Normally, I’d be annoyed by that. But in this case, I’m kind of okay with it. And that’s really because this episode is solely about who the Fugitive is and how the Doctor reacts to this reveal – and as much of the screentime as possible needs to be spent on that storyline, so sidelining the companions makes a lot of sense. A lot of what makes this episode fun is the feeling that the audience is a step ahead of the Doctor. If you’ve seen Human Nature, the Tenth Doctor story where he used a Chameleon Arch to disguise himself as a human (this forgetting his memories), you’ll recognize what’s going on fairly quickly. Much of the episode follows the Doctor as she tries to figure out the identity of the Fugitive. The suspects are narrowed down to a single married couple, Lee (Neil Stuke) and Ruth (Jo Martin). Lee acts really suspicious but ultimately convinces the Doctor to take Ruth to safety. Of course, at this point, the audience is meant to believe that Lee is the Fugitive. But he’s pretty quickly killed by the Judoon and the woman who hired them, Gat (Ritu Arya). Which leaves us with just one suspect – Ruth. The Judoon quickly corner the Doctor and Ruth, but a mysterious message seems to trigger some repressed memories inside Ruth, leading us on a journey to an abandoned lighthouse where Ruth gets her memories back and the Doctor finds a TARDIS that looks exactly like hers buried in an unmarked grave.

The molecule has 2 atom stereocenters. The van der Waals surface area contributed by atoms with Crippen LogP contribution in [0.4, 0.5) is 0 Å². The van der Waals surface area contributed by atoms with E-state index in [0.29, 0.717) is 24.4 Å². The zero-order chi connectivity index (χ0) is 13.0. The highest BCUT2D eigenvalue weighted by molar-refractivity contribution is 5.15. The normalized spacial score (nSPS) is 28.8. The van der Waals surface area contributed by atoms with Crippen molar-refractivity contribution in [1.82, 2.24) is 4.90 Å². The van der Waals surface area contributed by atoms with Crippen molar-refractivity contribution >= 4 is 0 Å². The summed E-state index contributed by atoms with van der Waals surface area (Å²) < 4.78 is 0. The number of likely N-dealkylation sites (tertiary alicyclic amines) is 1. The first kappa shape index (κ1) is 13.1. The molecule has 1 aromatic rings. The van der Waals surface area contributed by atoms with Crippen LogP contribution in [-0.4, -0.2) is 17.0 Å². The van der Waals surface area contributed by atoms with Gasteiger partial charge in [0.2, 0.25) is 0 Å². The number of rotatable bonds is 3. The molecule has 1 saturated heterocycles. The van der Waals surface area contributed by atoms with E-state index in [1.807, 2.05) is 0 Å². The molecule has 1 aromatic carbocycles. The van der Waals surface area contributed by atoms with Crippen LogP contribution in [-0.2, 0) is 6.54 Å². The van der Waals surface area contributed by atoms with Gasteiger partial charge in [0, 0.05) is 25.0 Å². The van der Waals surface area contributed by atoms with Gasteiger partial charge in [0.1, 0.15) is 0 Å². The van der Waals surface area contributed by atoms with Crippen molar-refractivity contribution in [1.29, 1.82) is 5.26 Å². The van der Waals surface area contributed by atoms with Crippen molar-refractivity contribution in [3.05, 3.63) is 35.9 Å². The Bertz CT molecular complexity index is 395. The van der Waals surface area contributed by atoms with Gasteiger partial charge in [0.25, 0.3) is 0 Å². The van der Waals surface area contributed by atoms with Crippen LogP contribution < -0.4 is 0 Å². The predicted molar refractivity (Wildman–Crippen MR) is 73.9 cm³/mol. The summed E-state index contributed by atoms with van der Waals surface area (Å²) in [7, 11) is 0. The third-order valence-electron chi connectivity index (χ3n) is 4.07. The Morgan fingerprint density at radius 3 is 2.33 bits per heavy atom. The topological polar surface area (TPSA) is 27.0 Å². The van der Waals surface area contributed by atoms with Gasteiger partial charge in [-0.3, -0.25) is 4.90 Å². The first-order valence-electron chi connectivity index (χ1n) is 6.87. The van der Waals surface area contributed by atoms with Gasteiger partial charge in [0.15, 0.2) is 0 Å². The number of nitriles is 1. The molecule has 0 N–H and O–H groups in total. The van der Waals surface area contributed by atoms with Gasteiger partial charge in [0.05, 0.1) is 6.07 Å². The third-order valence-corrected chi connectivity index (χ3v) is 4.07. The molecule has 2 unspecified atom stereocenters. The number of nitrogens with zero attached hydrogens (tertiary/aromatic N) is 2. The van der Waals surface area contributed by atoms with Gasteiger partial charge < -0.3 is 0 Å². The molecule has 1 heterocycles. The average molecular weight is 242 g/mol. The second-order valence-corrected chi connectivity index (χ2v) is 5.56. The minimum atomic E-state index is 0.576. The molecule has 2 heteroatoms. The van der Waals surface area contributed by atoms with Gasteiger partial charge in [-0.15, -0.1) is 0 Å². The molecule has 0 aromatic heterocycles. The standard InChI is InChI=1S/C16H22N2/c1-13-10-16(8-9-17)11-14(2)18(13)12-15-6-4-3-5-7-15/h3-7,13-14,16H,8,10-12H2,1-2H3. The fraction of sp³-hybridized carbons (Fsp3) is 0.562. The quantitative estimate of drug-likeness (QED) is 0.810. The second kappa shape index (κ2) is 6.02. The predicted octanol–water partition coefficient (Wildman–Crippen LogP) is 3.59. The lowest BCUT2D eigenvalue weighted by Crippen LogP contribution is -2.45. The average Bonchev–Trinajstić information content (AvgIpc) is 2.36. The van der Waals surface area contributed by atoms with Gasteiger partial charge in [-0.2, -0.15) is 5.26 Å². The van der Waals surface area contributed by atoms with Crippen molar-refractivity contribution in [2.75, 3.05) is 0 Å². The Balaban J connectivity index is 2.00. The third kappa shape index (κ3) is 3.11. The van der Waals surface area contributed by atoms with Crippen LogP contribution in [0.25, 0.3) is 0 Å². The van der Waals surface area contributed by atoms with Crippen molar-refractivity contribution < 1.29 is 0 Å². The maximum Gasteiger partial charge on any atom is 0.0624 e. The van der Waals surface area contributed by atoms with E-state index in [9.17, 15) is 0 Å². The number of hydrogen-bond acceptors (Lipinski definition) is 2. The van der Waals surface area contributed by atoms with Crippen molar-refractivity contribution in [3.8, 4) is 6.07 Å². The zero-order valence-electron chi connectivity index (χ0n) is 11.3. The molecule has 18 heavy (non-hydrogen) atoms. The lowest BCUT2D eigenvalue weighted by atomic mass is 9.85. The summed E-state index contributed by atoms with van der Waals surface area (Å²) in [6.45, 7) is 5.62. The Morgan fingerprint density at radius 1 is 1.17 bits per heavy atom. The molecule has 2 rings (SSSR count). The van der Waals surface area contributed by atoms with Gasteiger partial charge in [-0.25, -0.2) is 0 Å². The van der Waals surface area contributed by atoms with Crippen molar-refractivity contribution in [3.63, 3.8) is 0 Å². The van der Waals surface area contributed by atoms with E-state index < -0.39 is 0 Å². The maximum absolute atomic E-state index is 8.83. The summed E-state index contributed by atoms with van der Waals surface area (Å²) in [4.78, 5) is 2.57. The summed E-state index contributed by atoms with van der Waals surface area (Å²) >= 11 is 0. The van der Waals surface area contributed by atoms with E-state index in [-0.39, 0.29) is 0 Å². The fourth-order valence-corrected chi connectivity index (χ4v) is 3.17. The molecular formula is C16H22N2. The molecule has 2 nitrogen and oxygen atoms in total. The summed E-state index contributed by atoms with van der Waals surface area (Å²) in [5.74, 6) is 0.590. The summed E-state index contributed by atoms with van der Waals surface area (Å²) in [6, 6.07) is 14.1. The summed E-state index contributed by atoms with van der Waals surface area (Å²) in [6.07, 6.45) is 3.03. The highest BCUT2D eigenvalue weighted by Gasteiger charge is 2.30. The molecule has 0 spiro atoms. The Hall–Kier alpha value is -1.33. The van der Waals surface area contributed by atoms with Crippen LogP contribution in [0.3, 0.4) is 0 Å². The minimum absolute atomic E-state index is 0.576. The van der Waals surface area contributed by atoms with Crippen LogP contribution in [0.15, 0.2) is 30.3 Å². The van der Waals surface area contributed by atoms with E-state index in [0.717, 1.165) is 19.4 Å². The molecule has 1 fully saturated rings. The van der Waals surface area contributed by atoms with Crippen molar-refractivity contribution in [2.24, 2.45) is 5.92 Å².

And it’s here we get the second, and biggest, reveal of the episode – the Fugitive of the Judoon is, indeed, Ruth. And Ruth is none other than a previously-unseen incarnation of the Doctor, herself. It’s honestly a pretty satisfying reveal after 35 minutes of buildup; anything less than this would probably have felt a bit anti-climactic as we already had a surprise Master-reveal and none of the other Time Lords featured in the Classic era of the show have made appearances in the modern era. Jo Martin makes for an excellent Doctor and the energy she brings to the role is palpable. You instantly fall in love with her incarnation – her personality is striking, her outfit is neat, and her TARDIS looks insanely cool. That being said, it also creates a huge amount of new questions that the episode isn’t really concerned with answering. Ruth and the Doctor end up on the Judoon ship, where they confront Gat – who reveals that she is representing Gallifrey and they have hired the Judoon to capture Ruth for reasons unknown. Of course, in light of what the Doctor saw in Spyfall, she realizes that Gat and Ruth must be from her past as Gallifrey no longer exists. Or does it? Ruth and the Thirteenth Doctor are quickly able to defeat Gat and the Judoon (in a fairly clever manner, all things considered), subsequently escaping and eventually parting ways, leaving both Doctors to continue their adventures for the foreseeable future.